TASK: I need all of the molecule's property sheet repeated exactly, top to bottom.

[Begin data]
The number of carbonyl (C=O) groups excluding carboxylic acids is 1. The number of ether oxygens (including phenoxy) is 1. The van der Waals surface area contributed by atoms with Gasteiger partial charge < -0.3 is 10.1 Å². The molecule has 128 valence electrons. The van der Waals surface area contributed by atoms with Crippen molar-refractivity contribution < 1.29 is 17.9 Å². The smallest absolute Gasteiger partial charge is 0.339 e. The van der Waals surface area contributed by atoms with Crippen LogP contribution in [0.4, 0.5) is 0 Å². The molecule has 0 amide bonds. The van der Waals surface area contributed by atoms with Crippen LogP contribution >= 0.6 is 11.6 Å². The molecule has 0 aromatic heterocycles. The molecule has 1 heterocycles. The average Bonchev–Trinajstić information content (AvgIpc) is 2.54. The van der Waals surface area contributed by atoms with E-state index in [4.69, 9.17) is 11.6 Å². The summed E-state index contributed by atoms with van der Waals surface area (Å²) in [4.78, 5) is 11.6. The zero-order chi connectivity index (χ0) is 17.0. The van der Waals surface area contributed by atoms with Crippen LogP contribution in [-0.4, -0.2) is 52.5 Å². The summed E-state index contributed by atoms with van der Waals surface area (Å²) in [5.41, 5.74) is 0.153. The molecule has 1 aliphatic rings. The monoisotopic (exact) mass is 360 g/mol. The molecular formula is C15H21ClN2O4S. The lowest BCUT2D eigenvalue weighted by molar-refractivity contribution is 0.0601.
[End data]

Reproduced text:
The number of carbonyl (C=O) groups excluding carboxylic acids is 1. The number of ether oxygens (including phenoxy) is 1. The van der Waals surface area contributed by atoms with Gasteiger partial charge < -0.3 is 10.1 Å². The molecule has 128 valence electrons. The van der Waals surface area contributed by atoms with Crippen molar-refractivity contribution < 1.29 is 17.9 Å². The smallest absolute Gasteiger partial charge is 0.339 e. The van der Waals surface area contributed by atoms with Crippen LogP contribution in [0.4, 0.5) is 0 Å². The molecule has 0 amide bonds. The van der Waals surface area contributed by atoms with Crippen LogP contribution >= 0.6 is 11.6 Å². The molecule has 0 aromatic heterocycles. The molecule has 1 heterocycles. The average Bonchev–Trinajstić information content (AvgIpc) is 2.54. The van der Waals surface area contributed by atoms with E-state index in [4.69, 9.17) is 11.6 Å². The summed E-state index contributed by atoms with van der Waals surface area (Å²) in [4.78, 5) is 11.6. The zero-order chi connectivity index (χ0) is 17.0. The van der Waals surface area contributed by atoms with Crippen LogP contribution in [-0.4, -0.2) is 52.5 Å². The summed E-state index contributed by atoms with van der Waals surface area (Å²) in [5.41, 5.74) is 0.153. The molecule has 1 aliphatic rings. The monoisotopic (exact) mass is 360 g/mol. The molecular formula is C15H21ClN2O4S. The lowest BCUT2D eigenvalue weighted by molar-refractivity contribution is 0.0601.